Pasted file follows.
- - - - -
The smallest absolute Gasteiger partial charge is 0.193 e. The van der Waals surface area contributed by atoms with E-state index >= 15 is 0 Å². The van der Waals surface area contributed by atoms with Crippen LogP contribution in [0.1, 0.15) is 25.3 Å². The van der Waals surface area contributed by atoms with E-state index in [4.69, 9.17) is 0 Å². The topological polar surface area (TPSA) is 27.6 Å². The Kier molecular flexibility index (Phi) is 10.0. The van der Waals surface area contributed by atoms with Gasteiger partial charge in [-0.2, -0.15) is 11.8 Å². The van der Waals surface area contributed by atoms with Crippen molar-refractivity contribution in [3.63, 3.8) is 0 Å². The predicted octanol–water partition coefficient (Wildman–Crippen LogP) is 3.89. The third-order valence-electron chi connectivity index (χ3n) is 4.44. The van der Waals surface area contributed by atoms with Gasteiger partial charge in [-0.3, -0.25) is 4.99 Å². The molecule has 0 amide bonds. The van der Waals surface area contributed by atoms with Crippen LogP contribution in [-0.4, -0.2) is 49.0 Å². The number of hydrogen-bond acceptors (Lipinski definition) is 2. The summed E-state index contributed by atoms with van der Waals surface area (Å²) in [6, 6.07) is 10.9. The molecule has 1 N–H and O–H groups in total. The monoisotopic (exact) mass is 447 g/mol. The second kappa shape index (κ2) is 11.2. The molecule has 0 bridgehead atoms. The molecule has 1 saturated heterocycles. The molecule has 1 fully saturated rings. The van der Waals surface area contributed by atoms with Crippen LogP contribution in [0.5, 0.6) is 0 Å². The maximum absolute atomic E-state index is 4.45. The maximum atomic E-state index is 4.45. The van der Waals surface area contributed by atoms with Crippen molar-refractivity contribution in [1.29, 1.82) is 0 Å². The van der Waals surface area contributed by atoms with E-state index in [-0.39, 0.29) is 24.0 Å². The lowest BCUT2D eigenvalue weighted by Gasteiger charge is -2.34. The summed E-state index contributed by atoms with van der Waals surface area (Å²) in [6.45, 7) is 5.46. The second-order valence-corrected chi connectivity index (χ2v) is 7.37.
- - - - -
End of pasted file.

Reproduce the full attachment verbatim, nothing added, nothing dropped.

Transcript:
The smallest absolute Gasteiger partial charge is 0.193 e. The van der Waals surface area contributed by atoms with E-state index >= 15 is 0 Å². The van der Waals surface area contributed by atoms with Crippen LogP contribution in [0.1, 0.15) is 25.3 Å². The van der Waals surface area contributed by atoms with E-state index in [4.69, 9.17) is 0 Å². The topological polar surface area (TPSA) is 27.6 Å². The Kier molecular flexibility index (Phi) is 10.0. The van der Waals surface area contributed by atoms with Gasteiger partial charge in [-0.2, -0.15) is 11.8 Å². The van der Waals surface area contributed by atoms with Crippen molar-refractivity contribution in [3.63, 3.8) is 0 Å². The predicted octanol–water partition coefficient (Wildman–Crippen LogP) is 3.89. The third-order valence-electron chi connectivity index (χ3n) is 4.44. The van der Waals surface area contributed by atoms with Gasteiger partial charge in [-0.3, -0.25) is 4.99 Å². The molecule has 0 amide bonds. The van der Waals surface area contributed by atoms with Crippen LogP contribution in [-0.4, -0.2) is 49.0 Å². The number of hydrogen-bond acceptors (Lipinski definition) is 2. The summed E-state index contributed by atoms with van der Waals surface area (Å²) in [6, 6.07) is 10.9. The molecule has 1 N–H and O–H groups in total. The monoisotopic (exact) mass is 447 g/mol. The second kappa shape index (κ2) is 11.2. The molecule has 0 bridgehead atoms. The molecule has 1 saturated heterocycles. The molecule has 1 fully saturated rings. The van der Waals surface area contributed by atoms with Crippen LogP contribution in [0.5, 0.6) is 0 Å². The maximum absolute atomic E-state index is 4.45. The maximum atomic E-state index is 4.45. The van der Waals surface area contributed by atoms with Crippen molar-refractivity contribution in [1.29, 1.82) is 0 Å². The van der Waals surface area contributed by atoms with E-state index in [-0.39, 0.29) is 24.0 Å². The lowest BCUT2D eigenvalue weighted by Gasteiger charge is -2.34. The summed E-state index contributed by atoms with van der Waals surface area (Å²) in [6.45, 7) is 5.46. The second-order valence-corrected chi connectivity index (χ2v) is 7.37.